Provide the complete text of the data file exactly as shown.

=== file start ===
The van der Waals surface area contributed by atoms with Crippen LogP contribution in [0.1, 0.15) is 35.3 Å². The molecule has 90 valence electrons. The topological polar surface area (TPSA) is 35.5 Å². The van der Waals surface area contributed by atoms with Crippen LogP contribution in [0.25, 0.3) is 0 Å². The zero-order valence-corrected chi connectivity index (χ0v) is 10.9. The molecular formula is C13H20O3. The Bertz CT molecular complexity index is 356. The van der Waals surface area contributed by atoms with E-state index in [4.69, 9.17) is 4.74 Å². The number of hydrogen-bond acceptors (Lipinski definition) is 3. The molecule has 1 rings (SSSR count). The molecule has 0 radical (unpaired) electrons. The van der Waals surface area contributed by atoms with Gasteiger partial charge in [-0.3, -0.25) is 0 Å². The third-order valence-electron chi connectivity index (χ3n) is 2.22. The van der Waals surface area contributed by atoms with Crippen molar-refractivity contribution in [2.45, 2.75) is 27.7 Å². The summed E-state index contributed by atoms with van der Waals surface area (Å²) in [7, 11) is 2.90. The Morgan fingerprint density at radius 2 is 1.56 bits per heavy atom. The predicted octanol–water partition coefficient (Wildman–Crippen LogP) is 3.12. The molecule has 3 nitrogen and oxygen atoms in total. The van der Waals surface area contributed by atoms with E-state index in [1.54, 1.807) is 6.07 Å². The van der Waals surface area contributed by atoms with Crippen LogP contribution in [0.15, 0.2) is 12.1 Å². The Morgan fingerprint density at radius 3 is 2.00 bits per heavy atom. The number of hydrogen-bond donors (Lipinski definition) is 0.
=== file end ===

The van der Waals surface area contributed by atoms with Crippen LogP contribution in [0.1, 0.15) is 35.3 Å². The molecule has 90 valence electrons. The topological polar surface area (TPSA) is 35.5 Å². The van der Waals surface area contributed by atoms with Crippen LogP contribution in [0.25, 0.3) is 0 Å². The zero-order valence-corrected chi connectivity index (χ0v) is 10.9. The molecular formula is C13H20O3. The Bertz CT molecular complexity index is 356. The van der Waals surface area contributed by atoms with E-state index in [4.69, 9.17) is 4.74 Å². The number of hydrogen-bond acceptors (Lipinski definition) is 3. The molecule has 1 rings (SSSR count). The molecule has 0 radical (unpaired) electrons. The van der Waals surface area contributed by atoms with Gasteiger partial charge in [-0.3, -0.25) is 0 Å². The third-order valence-electron chi connectivity index (χ3n) is 2.22. The van der Waals surface area contributed by atoms with Crippen molar-refractivity contribution in [2.45, 2.75) is 27.7 Å². The summed E-state index contributed by atoms with van der Waals surface area (Å²) in [7, 11) is 2.90. The Morgan fingerprint density at radius 2 is 1.56 bits per heavy atom. The predicted octanol–water partition coefficient (Wildman–Crippen LogP) is 3.12. The molecule has 3 nitrogen and oxygen atoms in total. The van der Waals surface area contributed by atoms with E-state index in [1.54, 1.807) is 6.07 Å². The van der Waals surface area contributed by atoms with Crippen LogP contribution in [0.15, 0.2) is 12.1 Å². The Morgan fingerprint density at radius 3 is 2.00 bits per heavy atom. The number of hydrogen-bond donors (Lipinski definition) is 0.